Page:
skip to content

Transkills: supporting transition to University


Increasingly, you will find that some of your examination-papers have a section of short-answer questions. These should be regarded more as problems for solving than as mini-essays. You have much less time per question in these short-answer sections, so practise being succinct and organized.

Here are some thoughts on tackling short-answer problems. If you can’t get started on a problem, try the following:

  • Reread the question to check that you understand what is wanted;
  • Reread the question to look for clues: the way it is phrased, or the way a formula is written, or other relevant parts of the question. (The problem-setters are not trying to set difficult questions to catch you out: they are more likely doing all in their power to make it easy for you by trying to tell you what to do.)
  • As in writing an essay, try to understand what it is that you don’t understand. For example, look up the definitions of the technical terms – often this will open up new vistas.
  • Look for a similar problem in your notes or in a texbook.
  • Simplify the notation.
  • Look at special cases (e.g., choose special values which simplify the problem) to try to understand why a result might be true.
  • Draw a diagram and try moving the curves in the direction implied by the problem.
  • Write down your thoughts – in particular, try to express the exact reason why you are stuck.
  • Go onto the next question and go back later.
  • Remember, you don’t have to write a long essay in answer to a short problem: it is better to practise giving concise and specific answers to short-answer problems.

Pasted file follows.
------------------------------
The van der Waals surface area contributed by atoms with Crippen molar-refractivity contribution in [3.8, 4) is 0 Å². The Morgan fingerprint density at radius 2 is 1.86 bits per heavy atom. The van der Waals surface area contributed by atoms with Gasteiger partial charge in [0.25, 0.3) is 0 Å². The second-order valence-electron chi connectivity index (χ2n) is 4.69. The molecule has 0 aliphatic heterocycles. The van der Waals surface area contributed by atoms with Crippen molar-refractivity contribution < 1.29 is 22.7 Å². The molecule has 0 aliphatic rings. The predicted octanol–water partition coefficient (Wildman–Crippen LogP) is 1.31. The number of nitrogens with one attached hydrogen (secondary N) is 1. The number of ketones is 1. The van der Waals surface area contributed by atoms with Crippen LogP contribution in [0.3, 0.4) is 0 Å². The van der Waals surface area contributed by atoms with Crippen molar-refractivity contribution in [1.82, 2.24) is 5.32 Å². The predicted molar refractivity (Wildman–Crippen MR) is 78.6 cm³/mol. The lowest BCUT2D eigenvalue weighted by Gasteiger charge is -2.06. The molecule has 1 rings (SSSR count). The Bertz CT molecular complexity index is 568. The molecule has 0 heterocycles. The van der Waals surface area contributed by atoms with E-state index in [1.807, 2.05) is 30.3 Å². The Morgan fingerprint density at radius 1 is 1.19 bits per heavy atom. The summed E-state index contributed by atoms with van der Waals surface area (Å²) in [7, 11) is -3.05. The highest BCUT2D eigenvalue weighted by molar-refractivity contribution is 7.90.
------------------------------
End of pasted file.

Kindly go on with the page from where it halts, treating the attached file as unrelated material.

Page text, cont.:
• Take a (short!) break. (The distinguished Cambridge mathematician Littlewood used to work seven days a week until an experiment revealed that when he took Sundays off the good ideas had a way of coming on Mondays.)
  • Ask a friend (but make sure you still think it through yourself – friends are not infallible.) BUT: remember that following someone else’s solution (whether supervisor, lecturer or friend) is not remotely the same as doing the problem yourself. Once you have seen someone else’s solution to a problem, then you are deprived, for ever, of most of the benefit that could have come from trying it yourself. Even if, ultimately, you get stuck on a particular problem, you derive vastly more benefit from seeing a supervisor’s or friend’s solution to something with which you have already struggled, than by simply following a solution to something to which you’ve given very little thought.

Having solved the problem...

Once you have got the problem sorted, then:

  • Write out the solution fully, making sure you understand all the steps in your answer and all the assumptions on which you are basing it.
  • Look back over what you have done, checking that the arguments are correct and making sure that they work for any special cases you can think of.
  • Make sure that you are not unthinkingly applying economic tools which you don’t fully understand.
  • Try to see how the problem fits into the wider context and see if there is a special point which it is intended to illustrate.
  • Make sure that you actually understand not only what you have done, but also why you have done it that way rather than some other way. This is particularly important if you have worked from a similar example in your lecture-notes or a textbook (or if you sought advice from a friend).